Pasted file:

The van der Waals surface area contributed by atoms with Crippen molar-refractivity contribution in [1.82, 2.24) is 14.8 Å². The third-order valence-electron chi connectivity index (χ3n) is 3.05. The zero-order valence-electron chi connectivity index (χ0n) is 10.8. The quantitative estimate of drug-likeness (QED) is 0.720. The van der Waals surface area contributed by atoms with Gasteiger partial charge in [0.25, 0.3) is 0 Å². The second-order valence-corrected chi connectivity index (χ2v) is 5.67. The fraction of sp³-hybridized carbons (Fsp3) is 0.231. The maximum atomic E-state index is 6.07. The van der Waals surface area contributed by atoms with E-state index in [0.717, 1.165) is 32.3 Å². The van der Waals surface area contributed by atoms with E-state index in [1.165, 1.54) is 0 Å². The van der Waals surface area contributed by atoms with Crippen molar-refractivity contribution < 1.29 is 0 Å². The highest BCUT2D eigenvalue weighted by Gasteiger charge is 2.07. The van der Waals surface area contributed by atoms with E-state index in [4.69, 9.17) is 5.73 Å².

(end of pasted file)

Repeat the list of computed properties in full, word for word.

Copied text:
The van der Waals surface area contributed by atoms with Crippen molar-refractivity contribution in [1.82, 2.24) is 14.8 Å². The third-order valence-electron chi connectivity index (χ3n) is 3.05. The zero-order valence-electron chi connectivity index (χ0n) is 10.8. The quantitative estimate of drug-likeness (QED) is 0.720. The van der Waals surface area contributed by atoms with Gasteiger partial charge in [0.25, 0.3) is 0 Å². The second-order valence-corrected chi connectivity index (χ2v) is 5.67. The fraction of sp³-hybridized carbons (Fsp3) is 0.231. The maximum atomic E-state index is 6.07. The van der Waals surface area contributed by atoms with E-state index in [0.717, 1.165) is 32.3 Å². The van der Waals surface area contributed by atoms with E-state index in [1.165, 1.54) is 0 Å². The van der Waals surface area contributed by atoms with Crippen molar-refractivity contribution < 1.29 is 0 Å². The highest BCUT2D eigenvalue weighted by Gasteiger charge is 2.07. The van der Waals surface area contributed by atoms with E-state index in [4.69, 9.17) is 5.73 Å².